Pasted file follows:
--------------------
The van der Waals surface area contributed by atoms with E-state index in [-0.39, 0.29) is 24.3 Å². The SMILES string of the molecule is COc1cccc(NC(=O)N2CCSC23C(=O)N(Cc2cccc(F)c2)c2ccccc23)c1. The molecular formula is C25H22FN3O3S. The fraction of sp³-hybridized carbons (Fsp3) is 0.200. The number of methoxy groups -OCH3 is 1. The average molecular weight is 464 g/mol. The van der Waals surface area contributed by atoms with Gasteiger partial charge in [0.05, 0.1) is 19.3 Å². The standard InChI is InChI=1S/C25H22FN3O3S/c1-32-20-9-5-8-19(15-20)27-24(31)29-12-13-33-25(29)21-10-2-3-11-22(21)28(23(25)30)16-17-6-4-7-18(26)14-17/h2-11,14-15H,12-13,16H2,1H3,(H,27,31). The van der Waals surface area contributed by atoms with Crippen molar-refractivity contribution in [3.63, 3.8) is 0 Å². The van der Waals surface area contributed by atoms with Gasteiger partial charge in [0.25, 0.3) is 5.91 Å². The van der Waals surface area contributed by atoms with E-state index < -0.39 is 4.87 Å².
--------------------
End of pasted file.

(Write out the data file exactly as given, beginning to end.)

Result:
The van der Waals surface area contributed by atoms with E-state index in [-0.39, 0.29) is 24.3 Å². The SMILES string of the molecule is COc1cccc(NC(=O)N2CCSC23C(=O)N(Cc2cccc(F)c2)c2ccccc23)c1. The molecular formula is C25H22FN3O3S. The fraction of sp³-hybridized carbons (Fsp3) is 0.200. The number of methoxy groups -OCH3 is 1. The average molecular weight is 464 g/mol. The van der Waals surface area contributed by atoms with Gasteiger partial charge in [0.05, 0.1) is 19.3 Å². The standard InChI is InChI=1S/C25H22FN3O3S/c1-32-20-9-5-8-19(15-20)27-24(31)29-12-13-33-25(29)21-10-2-3-11-22(21)28(23(25)30)16-17-6-4-7-18(26)14-17/h2-11,14-15H,12-13,16H2,1H3,(H,27,31). The van der Waals surface area contributed by atoms with Crippen molar-refractivity contribution in [3.63, 3.8) is 0 Å². The van der Waals surface area contributed by atoms with Gasteiger partial charge in [0.25, 0.3) is 5.91 Å². The van der Waals surface area contributed by atoms with E-state index < -0.39 is 4.87 Å².